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Genre Analysis

Page history last edited by Poe Johnson 11 years, 10 months ago

Coming from the French, genre, meaning “kind” or “genus” are groupings that allow for better dissemination for both academic, fan, and market, to discuss, evaluate and produce works for specific purposes. Thus, Genre Analysis is the study of how a group of texts are found to have commonality in character, grammar, theme, plot structures etc. . Or, as Coogan states: “Genre Analysis is often a matter of defining and explaining how one or more of these relationships operates in a specific text.”  It is also, he states, uses two questions about society as it relates to Comics: “What is the comic book saying about society” and “What is it saying about the genre?” Yet it is not simply a matter of viewing these concepts as concrete structures, but how the genre is shown to evolve over time.  




Coogan says that there are two assumptions made when studying genres:

The first assumption is that “genre is a relationship—between genres and other genres, individual texts and the genre as a whole, creators and audiences, and the reader and texts—both the individual text being read and the corpus of the genre, as well as other genres and other texts.”


The second assumption is of the “purposefulness” of genre.


The first purpose is that genres are used as a means for the market to create and sell its product that reduces risk to the producer. Along with that purpose is that genre creates a standard by which consumers can measure expectations and innovations. Coogan says that consumers want familiarity; they want the adherence to tropes, but they also want those tropes to be subverted.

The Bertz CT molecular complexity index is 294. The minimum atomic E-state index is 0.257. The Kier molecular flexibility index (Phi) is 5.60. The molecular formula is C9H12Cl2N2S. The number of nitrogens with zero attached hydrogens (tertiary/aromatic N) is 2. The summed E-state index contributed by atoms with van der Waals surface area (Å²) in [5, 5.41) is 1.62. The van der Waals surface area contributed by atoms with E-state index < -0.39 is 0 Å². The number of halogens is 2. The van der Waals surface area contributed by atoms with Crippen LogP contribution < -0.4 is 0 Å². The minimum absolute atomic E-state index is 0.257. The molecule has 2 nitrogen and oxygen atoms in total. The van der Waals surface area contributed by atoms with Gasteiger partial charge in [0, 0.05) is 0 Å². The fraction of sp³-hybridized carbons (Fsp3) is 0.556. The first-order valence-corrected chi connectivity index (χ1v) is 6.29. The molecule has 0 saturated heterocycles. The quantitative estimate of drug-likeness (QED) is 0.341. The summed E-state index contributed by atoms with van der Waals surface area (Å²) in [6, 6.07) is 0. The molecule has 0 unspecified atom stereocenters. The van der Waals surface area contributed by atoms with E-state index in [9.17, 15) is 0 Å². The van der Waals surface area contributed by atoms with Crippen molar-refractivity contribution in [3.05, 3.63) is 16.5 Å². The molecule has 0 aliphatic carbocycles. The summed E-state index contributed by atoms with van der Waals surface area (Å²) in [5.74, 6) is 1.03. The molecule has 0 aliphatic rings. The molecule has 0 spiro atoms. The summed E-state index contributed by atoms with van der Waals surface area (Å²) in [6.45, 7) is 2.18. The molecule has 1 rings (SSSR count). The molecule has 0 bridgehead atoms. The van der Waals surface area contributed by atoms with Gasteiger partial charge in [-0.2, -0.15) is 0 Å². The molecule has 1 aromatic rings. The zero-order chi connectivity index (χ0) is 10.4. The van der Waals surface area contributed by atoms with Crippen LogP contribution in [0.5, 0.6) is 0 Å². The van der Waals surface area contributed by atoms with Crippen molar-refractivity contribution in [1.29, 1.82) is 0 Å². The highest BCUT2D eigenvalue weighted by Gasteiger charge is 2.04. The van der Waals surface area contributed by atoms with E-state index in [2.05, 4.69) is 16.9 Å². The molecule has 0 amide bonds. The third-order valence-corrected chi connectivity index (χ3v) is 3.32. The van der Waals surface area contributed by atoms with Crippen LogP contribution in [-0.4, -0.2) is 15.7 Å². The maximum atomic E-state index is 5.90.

The second purpose is the social function of genre. This purpose, Coogan suggests, is represented in two view points from critics and scholars. The first one is that genres reinforce cultural standards for morality and decency vis-à-vis “industrial capitalism” and the industries that foster it. The second is that genres act as a “ritualized collective cultural expression.” Genres convalesce our cultural ids by illustrating the failures of extremes, both positive and negative.




According to Coogan, “Genres evolve through an evolutionary cycle, starting with a pre-genre stage before the genre formally comes into being…” Coogan breaks down this scale, first utilized by Schaltz, into six stages, and incorporates them into the eras of comic history.


  •           Pre-Genre Stage (Antediluvian Age 1818-1938) -- Establishes motif, icons and themes
  •           Experimental Stage (Golden Age 1938-1956)— Conventions are isolated and established
  •           Classic Stage (Silver Age1956-1970)—Conventions are found to be understood by artists and consumers
  •           Refinement Stage (Bronze Age 1970-1980)—Formal and stylistic details “embellish” the form
  •           Baroque Stage(Iron Age 1980-2000)—Also called “mannerist” or “self-reflexive,” where the “form and its embellishments are accented to the point where they themselves become the “substance” or “content” of the work”
  •           Reconstructive Stage (Renaissance Age 1995-Presnt)— The various parts of the genre are reconsitituted within the genre in such a way that it’s understood that the genre has completed the cycle